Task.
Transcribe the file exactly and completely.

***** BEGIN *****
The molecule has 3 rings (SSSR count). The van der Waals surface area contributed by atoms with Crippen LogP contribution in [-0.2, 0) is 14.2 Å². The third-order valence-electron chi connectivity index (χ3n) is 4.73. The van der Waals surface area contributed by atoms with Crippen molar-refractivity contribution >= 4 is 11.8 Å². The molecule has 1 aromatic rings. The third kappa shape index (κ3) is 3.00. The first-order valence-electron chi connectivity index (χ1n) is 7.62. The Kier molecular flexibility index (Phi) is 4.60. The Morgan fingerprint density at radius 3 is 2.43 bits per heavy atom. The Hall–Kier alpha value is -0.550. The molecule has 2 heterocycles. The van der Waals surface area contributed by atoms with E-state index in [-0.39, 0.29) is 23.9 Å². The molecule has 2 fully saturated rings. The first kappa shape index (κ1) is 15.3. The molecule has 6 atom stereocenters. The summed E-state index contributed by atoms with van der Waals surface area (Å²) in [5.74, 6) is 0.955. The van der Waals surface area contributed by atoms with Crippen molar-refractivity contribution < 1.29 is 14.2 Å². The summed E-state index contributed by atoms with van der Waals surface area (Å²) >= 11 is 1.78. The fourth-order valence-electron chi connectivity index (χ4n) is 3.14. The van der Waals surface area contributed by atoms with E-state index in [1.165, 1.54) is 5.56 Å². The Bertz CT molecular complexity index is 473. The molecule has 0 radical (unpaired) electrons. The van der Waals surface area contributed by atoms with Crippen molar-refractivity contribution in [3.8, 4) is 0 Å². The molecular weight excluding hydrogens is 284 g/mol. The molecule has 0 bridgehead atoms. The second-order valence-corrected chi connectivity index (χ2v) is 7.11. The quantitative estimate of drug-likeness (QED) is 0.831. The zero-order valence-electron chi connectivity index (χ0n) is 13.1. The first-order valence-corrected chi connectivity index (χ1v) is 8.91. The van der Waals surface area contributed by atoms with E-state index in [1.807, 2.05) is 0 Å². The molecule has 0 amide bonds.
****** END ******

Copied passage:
The molecule has 3 rings (SSSR count). The van der Waals surface area contributed by atoms with Crippen LogP contribution in [-0.2, 0) is 14.2 Å². The third-order valence-electron chi connectivity index (χ3n) is 4.73. The van der Waals surface area contributed by atoms with Crippen molar-refractivity contribution >= 4 is 11.8 Å². The molecule has 1 aromatic rings. The third kappa shape index (κ3) is 3.00. The first-order valence-electron chi connectivity index (χ1n) is 7.62. The Kier molecular flexibility index (Phi) is 4.60. The Morgan fingerprint density at radius 3 is 2.43 bits per heavy atom. The Hall–Kier alpha value is -0.550. The molecule has 2 heterocycles. The van der Waals surface area contributed by atoms with E-state index in [-0.39, 0.29) is 23.9 Å². The molecule has 2 fully saturated rings. The first kappa shape index (κ1) is 15.3. The molecule has 6 atom stereocenters. The summed E-state index contributed by atoms with van der Waals surface area (Å²) in [5.74, 6) is 0.955. The van der Waals surface area contributed by atoms with Crippen molar-refractivity contribution < 1.29 is 14.2 Å². The summed E-state index contributed by atoms with van der Waals surface area (Å²) >= 11 is 1.78. The fourth-order valence-electron chi connectivity index (χ4n) is 3.14. The van der Waals surface area contributed by atoms with E-state index in [1.165, 1.54) is 5.56 Å². The Bertz CT molecular complexity index is 473. The molecule has 0 radical (unpaired) electrons. The van der Waals surface area contributed by atoms with Crippen molar-refractivity contribution in [3.8, 4) is 0 Å². The molecular weight excluding hydrogens is 284 g/mol. The molecule has 0 bridgehead atoms. The second-order valence-corrected chi connectivity index (χ2v) is 7.11. The quantitative estimate of drug-likeness (QED) is 0.831. The zero-order valence-electron chi connectivity index (χ0n) is 13.1. The first-order valence-corrected chi connectivity index (χ1v) is 8.91. The van der Waals surface area contributed by atoms with E-state index in [1.807, 2.05) is 0 Å². The molecule has 0 amide bonds.